GIVAT ZE'EV (Heb. גִּבְעַת זְאֵב), urban settlement east of Jerusalem. In 1977 a group of settlers including native-born Israelis and immigrants from the U.S.S.R. occupied a deserted Jordanian army camp near ancient Giv'on nearby. After a few failed efforts to found a settlement, the Israeli government took over in 1981 and in 1983 the first new settlers began to arrive. By 2002 the population had reached 10,600, on a land area of 0.04 sq. mi. (1 sq. km.), and enjoyed municipal status. The majority of the population consists of young families and was expanding rapidly with another 2,000 apartments under construction in 2004. Givat Ze'ev is named for Ze'ev (Vladimir) *Jabotinsky, the leader of the *Betar movement.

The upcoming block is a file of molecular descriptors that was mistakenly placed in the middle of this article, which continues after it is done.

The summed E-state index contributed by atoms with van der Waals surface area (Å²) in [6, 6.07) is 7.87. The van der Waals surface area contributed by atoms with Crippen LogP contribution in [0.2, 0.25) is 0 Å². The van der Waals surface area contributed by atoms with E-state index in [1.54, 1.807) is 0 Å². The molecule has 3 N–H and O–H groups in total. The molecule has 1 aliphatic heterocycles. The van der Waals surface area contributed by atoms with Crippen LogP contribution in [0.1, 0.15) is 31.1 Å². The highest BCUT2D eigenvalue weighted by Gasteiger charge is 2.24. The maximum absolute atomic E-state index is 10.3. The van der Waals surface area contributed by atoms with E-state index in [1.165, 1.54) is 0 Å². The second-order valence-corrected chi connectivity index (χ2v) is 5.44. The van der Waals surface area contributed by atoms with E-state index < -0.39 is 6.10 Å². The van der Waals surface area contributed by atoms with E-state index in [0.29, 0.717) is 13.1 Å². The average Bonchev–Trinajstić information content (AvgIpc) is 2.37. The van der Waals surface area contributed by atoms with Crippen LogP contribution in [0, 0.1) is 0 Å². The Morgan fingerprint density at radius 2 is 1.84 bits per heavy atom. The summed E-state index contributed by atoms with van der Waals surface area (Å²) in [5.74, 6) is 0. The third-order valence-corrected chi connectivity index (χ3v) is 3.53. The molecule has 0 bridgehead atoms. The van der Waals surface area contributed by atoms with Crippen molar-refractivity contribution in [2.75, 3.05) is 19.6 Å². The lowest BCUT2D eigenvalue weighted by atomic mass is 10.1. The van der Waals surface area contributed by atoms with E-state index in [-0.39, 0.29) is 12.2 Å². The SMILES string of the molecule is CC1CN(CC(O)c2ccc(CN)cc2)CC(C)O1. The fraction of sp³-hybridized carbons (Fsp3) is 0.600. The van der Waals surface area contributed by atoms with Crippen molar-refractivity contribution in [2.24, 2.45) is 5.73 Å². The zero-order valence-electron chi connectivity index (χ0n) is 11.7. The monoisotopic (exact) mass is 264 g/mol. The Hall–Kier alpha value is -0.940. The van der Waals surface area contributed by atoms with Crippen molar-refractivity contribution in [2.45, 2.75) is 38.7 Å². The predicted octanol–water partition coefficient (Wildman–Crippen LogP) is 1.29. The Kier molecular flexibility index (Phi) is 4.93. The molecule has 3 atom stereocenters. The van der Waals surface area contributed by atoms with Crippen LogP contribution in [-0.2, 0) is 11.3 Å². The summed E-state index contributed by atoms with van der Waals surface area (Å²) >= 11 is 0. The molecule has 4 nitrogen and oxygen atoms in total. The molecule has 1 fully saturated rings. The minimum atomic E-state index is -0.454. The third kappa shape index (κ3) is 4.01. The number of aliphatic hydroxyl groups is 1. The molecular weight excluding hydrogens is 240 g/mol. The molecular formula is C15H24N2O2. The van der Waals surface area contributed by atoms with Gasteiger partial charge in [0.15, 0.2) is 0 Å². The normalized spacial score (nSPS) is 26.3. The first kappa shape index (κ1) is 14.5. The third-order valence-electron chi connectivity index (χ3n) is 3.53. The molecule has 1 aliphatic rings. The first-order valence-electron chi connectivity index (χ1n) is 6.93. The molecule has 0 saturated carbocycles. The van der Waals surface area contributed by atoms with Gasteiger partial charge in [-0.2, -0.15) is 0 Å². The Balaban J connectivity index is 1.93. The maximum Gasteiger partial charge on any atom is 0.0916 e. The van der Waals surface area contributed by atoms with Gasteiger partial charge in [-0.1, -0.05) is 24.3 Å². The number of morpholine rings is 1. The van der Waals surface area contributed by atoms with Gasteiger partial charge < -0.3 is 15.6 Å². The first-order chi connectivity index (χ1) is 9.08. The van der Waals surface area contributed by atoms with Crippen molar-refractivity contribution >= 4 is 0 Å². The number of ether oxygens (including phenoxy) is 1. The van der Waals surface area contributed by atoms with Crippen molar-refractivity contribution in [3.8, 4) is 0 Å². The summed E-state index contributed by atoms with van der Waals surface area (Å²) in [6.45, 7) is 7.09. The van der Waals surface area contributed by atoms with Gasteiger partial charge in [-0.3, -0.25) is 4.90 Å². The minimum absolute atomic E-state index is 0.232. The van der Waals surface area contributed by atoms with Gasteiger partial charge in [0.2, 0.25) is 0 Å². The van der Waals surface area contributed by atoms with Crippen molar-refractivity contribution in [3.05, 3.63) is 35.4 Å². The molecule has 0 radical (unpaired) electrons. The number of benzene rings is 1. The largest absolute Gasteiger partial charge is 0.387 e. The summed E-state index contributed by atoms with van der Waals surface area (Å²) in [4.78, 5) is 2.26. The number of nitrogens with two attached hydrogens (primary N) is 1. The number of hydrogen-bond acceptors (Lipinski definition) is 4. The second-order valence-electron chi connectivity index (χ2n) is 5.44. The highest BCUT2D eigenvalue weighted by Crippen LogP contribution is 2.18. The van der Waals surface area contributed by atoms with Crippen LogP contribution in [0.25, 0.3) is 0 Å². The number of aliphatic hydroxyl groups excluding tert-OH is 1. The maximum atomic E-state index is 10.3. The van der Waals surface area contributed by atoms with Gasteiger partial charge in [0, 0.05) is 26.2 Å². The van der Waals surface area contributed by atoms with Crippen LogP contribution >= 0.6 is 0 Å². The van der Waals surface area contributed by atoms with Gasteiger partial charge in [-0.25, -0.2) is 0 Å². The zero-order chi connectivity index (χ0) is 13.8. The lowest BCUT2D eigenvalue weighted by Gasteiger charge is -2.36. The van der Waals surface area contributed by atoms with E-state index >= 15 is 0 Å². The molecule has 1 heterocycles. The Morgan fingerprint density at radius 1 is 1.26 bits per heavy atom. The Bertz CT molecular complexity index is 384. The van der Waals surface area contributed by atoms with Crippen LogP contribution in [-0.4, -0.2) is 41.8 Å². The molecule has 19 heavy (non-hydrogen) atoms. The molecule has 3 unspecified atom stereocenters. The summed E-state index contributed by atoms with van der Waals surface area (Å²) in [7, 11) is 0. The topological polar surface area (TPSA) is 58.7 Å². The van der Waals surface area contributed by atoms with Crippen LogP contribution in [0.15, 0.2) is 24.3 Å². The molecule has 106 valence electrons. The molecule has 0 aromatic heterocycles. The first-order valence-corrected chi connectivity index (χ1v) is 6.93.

[Shaked Gilboa (2nd ed.)]
"Givat Ze'ev." Encyclopaedia Judaica. . Encyclopedia.com. (August 20, 2018). http://www.encyclopedia.com/religion/encyclopedias-almanacs-transcripts-and-maps/givat-zeev
"Givat Ze'ev." Encyclopaedia Judaica. . Retrieved August 20, 2018 from Encyclopedia.com: http://www.encyclopedia.com/religion/encyclopedias-almanacs-transcripts-and-maps/givat-zeev